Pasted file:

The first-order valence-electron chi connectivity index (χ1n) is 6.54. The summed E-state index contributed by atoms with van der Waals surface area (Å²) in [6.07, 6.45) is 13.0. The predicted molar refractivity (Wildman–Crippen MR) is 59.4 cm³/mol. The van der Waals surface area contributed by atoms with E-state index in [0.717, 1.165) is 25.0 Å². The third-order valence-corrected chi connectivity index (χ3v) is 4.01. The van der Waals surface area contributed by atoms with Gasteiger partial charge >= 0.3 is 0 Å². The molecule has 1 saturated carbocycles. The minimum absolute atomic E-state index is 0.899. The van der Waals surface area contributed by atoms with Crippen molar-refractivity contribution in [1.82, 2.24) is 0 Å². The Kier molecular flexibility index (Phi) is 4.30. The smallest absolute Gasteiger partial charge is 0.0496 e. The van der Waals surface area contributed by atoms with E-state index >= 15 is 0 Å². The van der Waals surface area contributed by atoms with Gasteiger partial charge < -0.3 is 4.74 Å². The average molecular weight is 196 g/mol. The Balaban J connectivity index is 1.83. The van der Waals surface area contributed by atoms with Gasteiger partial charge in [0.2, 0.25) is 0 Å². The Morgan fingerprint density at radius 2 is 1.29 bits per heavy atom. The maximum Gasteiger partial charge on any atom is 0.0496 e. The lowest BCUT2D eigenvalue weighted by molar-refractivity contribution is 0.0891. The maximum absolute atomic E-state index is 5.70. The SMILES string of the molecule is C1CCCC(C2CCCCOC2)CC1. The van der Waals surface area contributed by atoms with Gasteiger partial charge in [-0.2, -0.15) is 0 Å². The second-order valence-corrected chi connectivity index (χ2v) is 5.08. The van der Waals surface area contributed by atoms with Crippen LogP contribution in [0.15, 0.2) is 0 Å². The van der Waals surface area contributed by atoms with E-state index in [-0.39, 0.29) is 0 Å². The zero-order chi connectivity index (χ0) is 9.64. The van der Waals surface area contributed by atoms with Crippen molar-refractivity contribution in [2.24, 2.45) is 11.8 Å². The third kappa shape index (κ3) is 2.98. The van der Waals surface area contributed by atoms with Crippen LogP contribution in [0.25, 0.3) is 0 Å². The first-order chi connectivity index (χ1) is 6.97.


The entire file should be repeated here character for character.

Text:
The first-order valence-electron chi connectivity index (χ1n) is 6.54. The summed E-state index contributed by atoms with van der Waals surface area (Å²) in [6.07, 6.45) is 13.0. The predicted molar refractivity (Wildman–Crippen MR) is 59.4 cm³/mol. The van der Waals surface area contributed by atoms with E-state index in [0.717, 1.165) is 25.0 Å². The third-order valence-corrected chi connectivity index (χ3v) is 4.01. The van der Waals surface area contributed by atoms with Gasteiger partial charge >= 0.3 is 0 Å². The molecule has 1 saturated carbocycles. The minimum absolute atomic E-state index is 0.899. The van der Waals surface area contributed by atoms with Crippen molar-refractivity contribution in [1.82, 2.24) is 0 Å². The Kier molecular flexibility index (Phi) is 4.30. The smallest absolute Gasteiger partial charge is 0.0496 e. The van der Waals surface area contributed by atoms with E-state index >= 15 is 0 Å². The van der Waals surface area contributed by atoms with Gasteiger partial charge < -0.3 is 4.74 Å². The average molecular weight is 196 g/mol. The Balaban J connectivity index is 1.83. The van der Waals surface area contributed by atoms with Gasteiger partial charge in [0.2, 0.25) is 0 Å². The Morgan fingerprint density at radius 2 is 1.29 bits per heavy atom. The maximum Gasteiger partial charge on any atom is 0.0496 e. The lowest BCUT2D eigenvalue weighted by molar-refractivity contribution is 0.0891. The maximum absolute atomic E-state index is 5.70. The SMILES string of the molecule is C1CCCC(C2CCCCOC2)CC1. The van der Waals surface area contributed by atoms with Gasteiger partial charge in [-0.2, -0.15) is 0 Å². The second-order valence-corrected chi connectivity index (χ2v) is 5.08. The van der Waals surface area contributed by atoms with Crippen LogP contribution in [0.15, 0.2) is 0 Å². The van der Waals surface area contributed by atoms with E-state index in [-0.39, 0.29) is 0 Å². The zero-order chi connectivity index (χ0) is 9.64. The van der Waals surface area contributed by atoms with Crippen molar-refractivity contribution in [2.24, 2.45) is 11.8 Å². The third kappa shape index (κ3) is 2.98. The van der Waals surface area contributed by atoms with Crippen LogP contribution in [0.25, 0.3) is 0 Å². The first-order chi connectivity index (χ1) is 6.97.